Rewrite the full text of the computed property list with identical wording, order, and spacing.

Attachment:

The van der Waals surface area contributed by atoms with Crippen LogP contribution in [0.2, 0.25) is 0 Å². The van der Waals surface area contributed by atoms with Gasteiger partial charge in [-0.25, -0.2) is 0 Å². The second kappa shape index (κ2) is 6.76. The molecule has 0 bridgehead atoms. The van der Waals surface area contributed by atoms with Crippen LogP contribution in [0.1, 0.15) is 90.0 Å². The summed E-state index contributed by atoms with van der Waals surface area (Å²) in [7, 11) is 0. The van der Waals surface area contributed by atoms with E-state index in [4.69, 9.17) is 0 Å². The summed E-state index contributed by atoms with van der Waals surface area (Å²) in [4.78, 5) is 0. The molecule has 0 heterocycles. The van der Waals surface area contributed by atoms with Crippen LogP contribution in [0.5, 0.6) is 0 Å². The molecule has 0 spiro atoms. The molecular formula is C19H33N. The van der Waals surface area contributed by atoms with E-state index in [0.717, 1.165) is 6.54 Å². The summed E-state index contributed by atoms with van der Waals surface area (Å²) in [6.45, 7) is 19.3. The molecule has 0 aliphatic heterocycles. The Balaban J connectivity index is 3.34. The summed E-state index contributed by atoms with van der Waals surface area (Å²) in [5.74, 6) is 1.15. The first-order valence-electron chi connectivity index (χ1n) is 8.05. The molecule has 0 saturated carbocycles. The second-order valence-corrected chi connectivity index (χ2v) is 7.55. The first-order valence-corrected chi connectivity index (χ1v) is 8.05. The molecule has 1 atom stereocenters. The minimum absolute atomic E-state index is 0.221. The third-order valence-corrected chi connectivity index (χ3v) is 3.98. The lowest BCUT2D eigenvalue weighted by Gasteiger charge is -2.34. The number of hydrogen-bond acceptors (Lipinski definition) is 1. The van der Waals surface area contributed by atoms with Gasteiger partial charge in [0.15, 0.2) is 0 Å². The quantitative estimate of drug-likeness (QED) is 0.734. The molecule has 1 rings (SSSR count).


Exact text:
The van der Waals surface area contributed by atoms with Crippen LogP contribution in [0.2, 0.25) is 0 Å². The van der Waals surface area contributed by atoms with Gasteiger partial charge in [-0.25, -0.2) is 0 Å². The second kappa shape index (κ2) is 6.76. The molecule has 0 bridgehead atoms. The van der Waals surface area contributed by atoms with Crippen LogP contribution in [0.1, 0.15) is 90.0 Å². The summed E-state index contributed by atoms with van der Waals surface area (Å²) in [7, 11) is 0. The van der Waals surface area contributed by atoms with E-state index in [4.69, 9.17) is 0 Å². The summed E-state index contributed by atoms with van der Waals surface area (Å²) in [4.78, 5) is 0. The molecule has 0 heterocycles. The van der Waals surface area contributed by atoms with Crippen LogP contribution in [0.5, 0.6) is 0 Å². The molecule has 0 spiro atoms. The molecular formula is C19H33N. The van der Waals surface area contributed by atoms with E-state index in [0.717, 1.165) is 6.54 Å². The summed E-state index contributed by atoms with van der Waals surface area (Å²) in [6.45, 7) is 19.3. The molecule has 0 aliphatic heterocycles. The Balaban J connectivity index is 3.34. The summed E-state index contributed by atoms with van der Waals surface area (Å²) in [5.74, 6) is 1.15. The first-order valence-electron chi connectivity index (χ1n) is 8.05. The molecule has 0 saturated carbocycles. The second-order valence-corrected chi connectivity index (χ2v) is 7.55. The first-order valence-corrected chi connectivity index (χ1v) is 8.05. The molecule has 1 atom stereocenters. The minimum absolute atomic E-state index is 0.221. The third-order valence-corrected chi connectivity index (χ3v) is 3.98. The lowest BCUT2D eigenvalue weighted by Gasteiger charge is -2.34. The number of hydrogen-bond acceptors (Lipinski definition) is 1. The van der Waals surface area contributed by atoms with Gasteiger partial charge in [0.15, 0.2) is 0 Å². The quantitative estimate of drug-likeness (QED) is 0.734. The molecule has 1 rings (SSSR count).